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The Real Stand for Children

Pop History Quiz: Do you know how children ended up off the factory floor and in classrooms?

Unionized adults.

From the 1830s until the 1938 passage of the Fair Labor Standards Act, organizations like the Women’s Trade Union League of New York, the New England Association of Farmers, Mechanics and Other Workingmen, the American Federation of Labor and others led the fight to end child labor and institute compulsory schooling laws. (That fight, by the way, continues.)

The reminder seems important now, especially today as Chicago teachers walk picket lines in the largest educator strike in years. For several years, organizations and individuals pushing corporate-driven education policies have repeatedly and cynically argued–directly or otherwise– that unions represent the interests of adults, not children.

But in the real world, beyond the exclusive communities and lofty offices inhabited by the special interest groups pitting families and communities against teachers, the interests of adults and children overlap more often than not. For example, the 19th and 20th Century working men and women who pushed for child labor and mandatory education laws made their point for two overlapping reasons, from their perspectives as working people who were also responsible for children: their concern over competition from smaller, cheaper laborers as well as their concern for the health, safety and well-being of those often-exploited children.

Likewise, as Chicago teachers strike today, they are doing so to promote the shared interests of the entire Chicago community. From the children who stand benefit from smaller classes, more arts programs, libraries, and social workers who can enrich their lives; to the community whose local economy would benefit from more working professionals who can pay for the things businesses sell– as well as the extra child care and other expenses many of those professionals will incur if they work a longer day; to the educators themselves, who stand to win both the fair pay and dignity they’re due for their hard work.

By contrast, the policies pushed by their opponents actually do put the interests of SOME adults over the interests of children and the broader community alike. Most of these policies– including forced turnarounds, mass teacher firings, state or charter takeovers and more, based on flawed high-stakes tests–  have no track record of success. But they do satisfy a number of the interests of the elite political and economic class they come from, from expanding their potential profits to quieting calls for them to pay their fair share of the taxes a fully, fairly funded school system requires. It’s quite telling that for the most part, few of the loudest proponents of the current ed policy regime actually subject their own children to these alleged “reforms”. They don’t have to; they can send (or, past-tense, have sent) their children to private schools which don’t have to deal with any of it.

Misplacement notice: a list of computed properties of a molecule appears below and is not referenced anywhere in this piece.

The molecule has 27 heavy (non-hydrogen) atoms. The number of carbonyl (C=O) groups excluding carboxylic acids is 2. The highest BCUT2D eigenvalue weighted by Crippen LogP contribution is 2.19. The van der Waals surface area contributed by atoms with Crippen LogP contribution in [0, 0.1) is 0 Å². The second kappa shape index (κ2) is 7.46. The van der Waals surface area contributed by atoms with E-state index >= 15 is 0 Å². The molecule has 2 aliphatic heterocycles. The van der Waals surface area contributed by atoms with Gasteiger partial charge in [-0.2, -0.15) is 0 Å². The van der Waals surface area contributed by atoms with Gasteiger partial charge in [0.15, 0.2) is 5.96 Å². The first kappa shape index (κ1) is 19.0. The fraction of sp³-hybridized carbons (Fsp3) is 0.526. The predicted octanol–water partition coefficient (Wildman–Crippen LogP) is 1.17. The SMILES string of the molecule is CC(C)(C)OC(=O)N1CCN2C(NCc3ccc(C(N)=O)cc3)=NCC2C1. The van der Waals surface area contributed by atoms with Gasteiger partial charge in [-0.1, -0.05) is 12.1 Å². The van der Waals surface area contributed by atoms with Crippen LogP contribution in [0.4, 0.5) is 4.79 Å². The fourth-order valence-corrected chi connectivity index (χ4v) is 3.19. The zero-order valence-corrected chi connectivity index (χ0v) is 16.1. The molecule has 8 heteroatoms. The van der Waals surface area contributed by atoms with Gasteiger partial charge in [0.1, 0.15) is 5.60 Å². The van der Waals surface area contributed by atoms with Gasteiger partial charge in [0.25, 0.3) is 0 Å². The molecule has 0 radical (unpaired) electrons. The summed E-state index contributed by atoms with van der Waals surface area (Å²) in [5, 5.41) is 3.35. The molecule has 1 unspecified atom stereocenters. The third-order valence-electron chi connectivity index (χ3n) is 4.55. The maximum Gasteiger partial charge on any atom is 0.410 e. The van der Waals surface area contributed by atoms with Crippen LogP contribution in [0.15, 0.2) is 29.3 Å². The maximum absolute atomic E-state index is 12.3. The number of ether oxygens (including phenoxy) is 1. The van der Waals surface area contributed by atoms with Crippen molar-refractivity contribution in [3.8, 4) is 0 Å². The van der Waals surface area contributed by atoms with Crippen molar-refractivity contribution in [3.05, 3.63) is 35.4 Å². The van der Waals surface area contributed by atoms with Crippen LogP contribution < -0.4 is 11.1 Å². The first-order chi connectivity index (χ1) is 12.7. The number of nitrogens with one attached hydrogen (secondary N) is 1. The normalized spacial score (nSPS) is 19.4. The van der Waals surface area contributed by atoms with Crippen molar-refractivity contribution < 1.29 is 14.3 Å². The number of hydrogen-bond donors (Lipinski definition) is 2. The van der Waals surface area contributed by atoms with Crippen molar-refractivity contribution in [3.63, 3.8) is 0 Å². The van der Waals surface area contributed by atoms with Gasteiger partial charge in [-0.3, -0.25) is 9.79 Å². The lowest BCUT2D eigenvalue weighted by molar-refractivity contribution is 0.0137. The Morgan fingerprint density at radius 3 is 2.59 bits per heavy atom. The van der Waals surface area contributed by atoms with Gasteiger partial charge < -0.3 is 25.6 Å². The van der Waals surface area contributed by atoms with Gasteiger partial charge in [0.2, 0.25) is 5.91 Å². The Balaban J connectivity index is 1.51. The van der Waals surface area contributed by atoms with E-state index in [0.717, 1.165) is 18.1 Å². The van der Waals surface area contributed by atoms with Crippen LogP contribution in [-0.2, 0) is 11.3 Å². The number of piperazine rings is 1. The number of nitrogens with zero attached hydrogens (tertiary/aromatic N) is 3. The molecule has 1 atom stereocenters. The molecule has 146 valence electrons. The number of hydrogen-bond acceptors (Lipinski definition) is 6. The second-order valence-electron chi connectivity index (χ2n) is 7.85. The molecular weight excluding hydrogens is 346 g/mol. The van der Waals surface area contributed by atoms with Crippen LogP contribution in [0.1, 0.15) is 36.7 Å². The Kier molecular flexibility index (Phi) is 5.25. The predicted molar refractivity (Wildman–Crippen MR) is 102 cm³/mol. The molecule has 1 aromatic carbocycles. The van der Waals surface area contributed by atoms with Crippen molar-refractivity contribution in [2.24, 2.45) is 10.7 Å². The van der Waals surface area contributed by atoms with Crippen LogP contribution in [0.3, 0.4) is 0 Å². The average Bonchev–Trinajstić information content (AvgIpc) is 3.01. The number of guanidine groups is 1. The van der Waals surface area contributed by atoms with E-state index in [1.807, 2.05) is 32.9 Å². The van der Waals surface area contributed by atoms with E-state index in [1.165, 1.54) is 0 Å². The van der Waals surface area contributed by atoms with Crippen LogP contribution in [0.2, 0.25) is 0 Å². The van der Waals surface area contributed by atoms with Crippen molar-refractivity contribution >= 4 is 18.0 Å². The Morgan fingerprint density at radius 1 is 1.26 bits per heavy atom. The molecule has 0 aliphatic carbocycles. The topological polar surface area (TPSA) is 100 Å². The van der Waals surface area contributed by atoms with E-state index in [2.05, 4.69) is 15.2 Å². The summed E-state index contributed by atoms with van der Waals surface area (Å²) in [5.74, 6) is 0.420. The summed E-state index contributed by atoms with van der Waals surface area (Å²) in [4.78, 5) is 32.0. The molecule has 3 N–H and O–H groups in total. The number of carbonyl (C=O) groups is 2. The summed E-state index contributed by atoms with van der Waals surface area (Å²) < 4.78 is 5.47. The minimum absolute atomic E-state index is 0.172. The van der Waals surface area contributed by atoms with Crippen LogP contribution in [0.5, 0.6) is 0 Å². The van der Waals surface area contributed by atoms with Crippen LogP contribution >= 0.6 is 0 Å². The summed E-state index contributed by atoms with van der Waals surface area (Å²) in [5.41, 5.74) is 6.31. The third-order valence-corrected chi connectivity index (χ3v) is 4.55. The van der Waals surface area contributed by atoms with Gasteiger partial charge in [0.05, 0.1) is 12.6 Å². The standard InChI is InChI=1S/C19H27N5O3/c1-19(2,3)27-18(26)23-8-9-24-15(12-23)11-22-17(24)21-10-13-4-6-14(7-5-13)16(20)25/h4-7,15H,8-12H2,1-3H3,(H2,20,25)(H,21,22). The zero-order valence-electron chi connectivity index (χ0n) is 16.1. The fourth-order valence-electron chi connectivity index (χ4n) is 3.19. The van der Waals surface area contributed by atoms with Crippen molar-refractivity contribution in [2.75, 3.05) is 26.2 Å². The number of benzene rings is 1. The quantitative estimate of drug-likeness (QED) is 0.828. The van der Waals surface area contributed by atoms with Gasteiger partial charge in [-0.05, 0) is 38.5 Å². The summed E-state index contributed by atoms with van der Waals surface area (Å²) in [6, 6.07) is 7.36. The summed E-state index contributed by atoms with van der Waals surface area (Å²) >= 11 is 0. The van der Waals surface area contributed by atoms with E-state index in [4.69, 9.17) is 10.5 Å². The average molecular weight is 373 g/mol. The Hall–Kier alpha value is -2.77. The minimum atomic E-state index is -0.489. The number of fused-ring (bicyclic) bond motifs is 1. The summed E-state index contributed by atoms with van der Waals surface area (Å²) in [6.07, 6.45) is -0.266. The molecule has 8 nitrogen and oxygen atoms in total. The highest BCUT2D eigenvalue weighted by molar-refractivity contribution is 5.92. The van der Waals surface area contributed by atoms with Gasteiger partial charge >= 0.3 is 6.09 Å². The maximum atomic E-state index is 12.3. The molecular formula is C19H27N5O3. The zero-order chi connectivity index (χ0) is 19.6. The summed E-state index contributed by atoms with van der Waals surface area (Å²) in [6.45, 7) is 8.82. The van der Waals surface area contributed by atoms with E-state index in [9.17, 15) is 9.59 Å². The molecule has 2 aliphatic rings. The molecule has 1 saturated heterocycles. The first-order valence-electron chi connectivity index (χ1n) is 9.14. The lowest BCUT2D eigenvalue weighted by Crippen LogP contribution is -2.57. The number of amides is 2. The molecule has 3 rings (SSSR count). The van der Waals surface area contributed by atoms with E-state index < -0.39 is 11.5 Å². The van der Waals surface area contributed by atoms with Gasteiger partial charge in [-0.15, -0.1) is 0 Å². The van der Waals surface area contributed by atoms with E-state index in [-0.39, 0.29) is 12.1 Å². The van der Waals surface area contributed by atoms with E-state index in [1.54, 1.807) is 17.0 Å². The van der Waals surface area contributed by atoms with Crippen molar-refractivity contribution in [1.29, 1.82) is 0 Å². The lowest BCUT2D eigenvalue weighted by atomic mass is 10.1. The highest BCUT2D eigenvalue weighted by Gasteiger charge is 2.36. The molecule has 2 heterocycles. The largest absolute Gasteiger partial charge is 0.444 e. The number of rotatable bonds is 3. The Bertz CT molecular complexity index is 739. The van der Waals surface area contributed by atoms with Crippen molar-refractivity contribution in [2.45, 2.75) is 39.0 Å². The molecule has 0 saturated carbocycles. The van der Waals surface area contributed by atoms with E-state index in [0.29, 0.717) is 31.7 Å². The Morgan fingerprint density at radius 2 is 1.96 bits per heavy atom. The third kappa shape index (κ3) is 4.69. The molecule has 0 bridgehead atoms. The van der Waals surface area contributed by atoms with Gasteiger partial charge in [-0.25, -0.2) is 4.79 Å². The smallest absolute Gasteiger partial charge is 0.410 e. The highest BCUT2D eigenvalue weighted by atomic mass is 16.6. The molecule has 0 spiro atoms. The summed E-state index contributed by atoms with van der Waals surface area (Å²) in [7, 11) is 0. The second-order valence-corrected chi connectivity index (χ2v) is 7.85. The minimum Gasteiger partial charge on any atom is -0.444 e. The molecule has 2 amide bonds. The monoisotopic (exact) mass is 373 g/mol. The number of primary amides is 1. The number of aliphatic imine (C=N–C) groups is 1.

But their rhetoric, falsely but richly cloaked in the language of civil rights, the interests of children, and the empowerment of parents, flies in the face of the reality they have created– and that’s why teachers, with the support of many community members locally, nationally and worldwide– are on strike. As Chicago teacher Xian Barrett put it in his open letter to CPS Superintendent Jean-Claude Brizard,

When you make me cram 30-50 kids in my classroom with no air conditioning so that temperatures hit 96 degrees, that hurts our kids.

When you lock down our schools with metal detectors and arrest brothers for play fighting in the halls, that hurts our kids.

When you take 18-25 days out of the school year for high stakes testing that is not even scientifically applicable for many of our students, that hurts our kids.

When you spend millions on your pet programs, but there’s no money for school level repairs, so the roof leaks on my students at their desks when it rains, that hurts our kids.